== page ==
Associate Professor
Behavioral and Brain Sciences Program
Neuroscience Program
523 Psychology Building
(706) 542-3094

Education

Ph.D., University of Florida, Gainesville

Research Interests

Our lab is broadly interested in the brain mechanisms that underlie emotional stimulus processing. Through the use of noninvasive measures including functional magnetic resonance imaging (fMRI), dense-array electroencephalography (EEG), and peripheral psychophysiological recording, we investigate the functions of cortical and subcortical networks during emotional perception and imagery. Our research is generally consistent with the hypothesis that affective cues engage basic brain processes that have evolved to mediate appetitive and defensive behaviors. Tracking the action of the brain requires exquisite resolution in space and time, and thus our lab is also focused on refining the techniques used to acquire and analyze high-resolution brain imaging data.

Selected Publications

Sabatinelli, D., Frank, D. W., Wanger, T. J., Dhamala, M., Adhikari, B.M., & Li, X. (in press) The timing and directional connectivity of human frontoparietal and ventral visual attention networks in emotional scene perception. Neuroscience. doi: 10.1016/j.neuroscience.2014.07.005

Frank, D. W., Dewitt, M., Hudgens-Haney, M., Schaeffer, D. J., Ball, B.H., Schwarz, N., Hussein, A.A., Smart, L.M., & Sabatinelli, D. (in press). Emotion regulation: Quantitative meta analysis of functional activation and deactivation.Neuroscience & Biobehavioral Reviews. DOI: 10.1016/j.neubiorev.2014.06.010.

Sabatinelli, D. The methodological and conceptual utility of differentiating emotional arousal. (in press). Emotion Review.

Sabatinelli, D. McTeague, L.M., Dhamala, M., Frank, D.W., Wanger, T.J., & Adhikari, B. (in press). Reduced medial prefrontal-subcortical modulation in dysphoria: Granger causality analyses of rapid functional MRI. Brain Connectivity. doi:10.1089/brain.2013.0186

Prause, N, Steele, V.R., Staley, C., & Sabatinelli, D. (in press). The late positive potential to explicit sexual images is associated with risky sexual behavior and modulated by reward responsivity. Social, Cognitive, and Affective Neuroscience. doi: 10.1093/scan/nsu024

Bradley, M. M., Sabatinelli, D., & Lang, P. J. (in press). Emotion and motivation in the perceptual processing of natural scenes. In K. Kveraga & M. Bar (Eds.) Scene Vision: Making sense of what we see. MIT Press.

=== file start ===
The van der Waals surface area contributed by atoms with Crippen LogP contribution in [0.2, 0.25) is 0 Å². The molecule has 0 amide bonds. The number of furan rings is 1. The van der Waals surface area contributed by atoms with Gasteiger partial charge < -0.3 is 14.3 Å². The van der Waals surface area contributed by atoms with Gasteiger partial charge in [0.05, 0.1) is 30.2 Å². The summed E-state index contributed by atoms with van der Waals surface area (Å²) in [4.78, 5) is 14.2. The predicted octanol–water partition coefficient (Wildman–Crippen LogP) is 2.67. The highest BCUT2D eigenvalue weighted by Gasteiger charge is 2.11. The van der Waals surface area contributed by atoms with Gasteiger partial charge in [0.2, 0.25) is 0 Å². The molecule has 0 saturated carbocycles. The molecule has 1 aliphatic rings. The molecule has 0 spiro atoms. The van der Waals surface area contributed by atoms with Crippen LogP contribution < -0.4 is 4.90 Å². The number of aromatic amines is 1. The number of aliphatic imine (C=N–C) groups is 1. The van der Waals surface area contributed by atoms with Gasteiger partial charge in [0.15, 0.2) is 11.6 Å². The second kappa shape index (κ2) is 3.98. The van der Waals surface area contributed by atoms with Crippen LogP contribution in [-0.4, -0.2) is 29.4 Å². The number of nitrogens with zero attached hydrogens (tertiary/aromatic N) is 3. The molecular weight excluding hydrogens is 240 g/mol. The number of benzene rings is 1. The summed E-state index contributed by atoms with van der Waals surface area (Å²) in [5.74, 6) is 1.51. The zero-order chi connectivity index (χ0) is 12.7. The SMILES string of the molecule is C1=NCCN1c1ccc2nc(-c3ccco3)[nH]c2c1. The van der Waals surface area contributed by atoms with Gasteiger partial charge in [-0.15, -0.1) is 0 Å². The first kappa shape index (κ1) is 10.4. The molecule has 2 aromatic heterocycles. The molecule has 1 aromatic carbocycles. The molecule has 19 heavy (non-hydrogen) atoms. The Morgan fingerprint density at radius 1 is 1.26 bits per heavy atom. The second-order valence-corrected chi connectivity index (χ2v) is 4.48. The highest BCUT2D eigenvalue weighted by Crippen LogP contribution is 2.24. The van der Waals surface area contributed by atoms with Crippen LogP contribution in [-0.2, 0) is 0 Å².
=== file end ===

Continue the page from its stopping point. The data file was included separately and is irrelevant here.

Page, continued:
Thom, N., Knight, J., Dishman, R., Sabatinelli, D., Johnson, D. C., & Clementz, B. A. (2014). Emotional scenes elicit more pronounced self-reported emotional experience and greater EPN and LPP modulation when compared to emotional faces. Cognitive, Affective & Behavioral Neuroscience, 14, 849-860.

Stringham, N. T., Sabatinelli, D., & Stringham, J. M. (2013). A potential mechanism for color compensation in the blue-yellow visual channel. Frontiers in Human Neuroscience, 7, 331, 1-6.

Sabatinelli, D., Keil, A., Frank, D. W., & Lang, P. J. (2013). Emotional perception: Correspondence of early and late event-related potentials with cortical and subcortical functional MRI. Biological Psychology, 92, 513-519.

Hamm, J. P., Sabatinelli, D., & Clementz, B. A. (2012). Alpha oscillations and the voluntary control of saccadic behavior. Experimental Brain Research, 221, 123-128.

Beasley, M., Sabatinelli, D., & Obasi, E. (2012). Neuroimaging evidence for social rank theory. Frontiers in Human Neuroscience, 6, 123, 1-3.

Frank, D.W. & Sabatinelli, D. (2012). Stimulus-driven reorienting in the ventral frontoparietal attention network: The role of emotional content. Frontiers in Human Neuroscience, 6, 115, 1-6.

Keil, A., Costa, V. D., Smith, J. C., Sabatinelli, D., McGinnis, E. M., Bradley, M. M., & Lang, P. J. (2011). Tagging cortical networks in emotion: A topographical analysis. Human Brain Mapping, 33, 2920-2931.

Sabatinelli, D., Fortune, E. E., Li, Q., Siddiqui, A., Krafft, C., Oliver, W. T., Beck, S. & Jeffries, J. (2011). Emotional perception: Meta analyses of face and natural scene processing. NeuroImage, 54, 2524-2533.